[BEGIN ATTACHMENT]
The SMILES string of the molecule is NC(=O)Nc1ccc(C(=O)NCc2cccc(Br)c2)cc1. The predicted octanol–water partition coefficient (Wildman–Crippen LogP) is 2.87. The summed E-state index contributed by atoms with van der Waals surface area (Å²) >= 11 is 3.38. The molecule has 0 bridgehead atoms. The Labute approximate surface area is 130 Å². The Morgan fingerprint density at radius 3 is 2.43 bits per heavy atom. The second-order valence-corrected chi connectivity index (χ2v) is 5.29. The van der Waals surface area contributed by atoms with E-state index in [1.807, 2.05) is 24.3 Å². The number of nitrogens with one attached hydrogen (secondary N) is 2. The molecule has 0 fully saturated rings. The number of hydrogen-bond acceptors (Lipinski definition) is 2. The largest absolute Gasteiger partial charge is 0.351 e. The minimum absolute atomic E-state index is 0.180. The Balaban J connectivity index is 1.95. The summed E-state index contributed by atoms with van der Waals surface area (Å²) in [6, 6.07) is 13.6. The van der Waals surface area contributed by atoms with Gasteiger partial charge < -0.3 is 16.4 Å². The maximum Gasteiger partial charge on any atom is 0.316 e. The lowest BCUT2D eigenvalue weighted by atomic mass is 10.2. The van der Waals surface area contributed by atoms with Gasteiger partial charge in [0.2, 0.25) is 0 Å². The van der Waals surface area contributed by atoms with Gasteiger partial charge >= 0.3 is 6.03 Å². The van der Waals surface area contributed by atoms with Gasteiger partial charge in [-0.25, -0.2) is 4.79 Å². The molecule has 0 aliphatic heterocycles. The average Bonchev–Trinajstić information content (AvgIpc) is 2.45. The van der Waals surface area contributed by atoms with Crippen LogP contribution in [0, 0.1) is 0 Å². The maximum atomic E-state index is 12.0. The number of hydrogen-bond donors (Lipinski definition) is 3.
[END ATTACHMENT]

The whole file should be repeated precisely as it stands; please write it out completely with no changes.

The SMILES string of the molecule is NC(=O)Nc1ccc(C(=O)NCc2cccc(Br)c2)cc1. The predicted octanol–water partition coefficient (Wildman–Crippen LogP) is 2.87. The summed E-state index contributed by atoms with van der Waals surface area (Å²) >= 11 is 3.38. The molecule has 0 bridgehead atoms. The Labute approximate surface area is 130 Å². The Morgan fingerprint density at radius 3 is 2.43 bits per heavy atom. The second-order valence-corrected chi connectivity index (χ2v) is 5.29. The van der Waals surface area contributed by atoms with E-state index in [1.807, 2.05) is 24.3 Å². The number of nitrogens with one attached hydrogen (secondary N) is 2. The molecule has 0 fully saturated rings. The number of hydrogen-bond acceptors (Lipinski definition) is 2. The largest absolute Gasteiger partial charge is 0.351 e. The minimum absolute atomic E-state index is 0.180. The Balaban J connectivity index is 1.95. The summed E-state index contributed by atoms with van der Waals surface area (Å²) in [6, 6.07) is 13.6. The van der Waals surface area contributed by atoms with Gasteiger partial charge < -0.3 is 16.4 Å². The maximum Gasteiger partial charge on any atom is 0.316 e. The lowest BCUT2D eigenvalue weighted by atomic mass is 10.2. The van der Waals surface area contributed by atoms with Gasteiger partial charge in [0.2, 0.25) is 0 Å². The van der Waals surface area contributed by atoms with Gasteiger partial charge >= 0.3 is 6.03 Å². The van der Waals surface area contributed by atoms with Gasteiger partial charge in [-0.25, -0.2) is 4.79 Å². The molecule has 0 aliphatic heterocycles. The average Bonchev–Trinajstić information content (AvgIpc) is 2.45. The van der Waals surface area contributed by atoms with Crippen LogP contribution in [0, 0.1) is 0 Å². The maximum atomic E-state index is 12.0. The number of hydrogen-bond donors (Lipinski definition) is 3.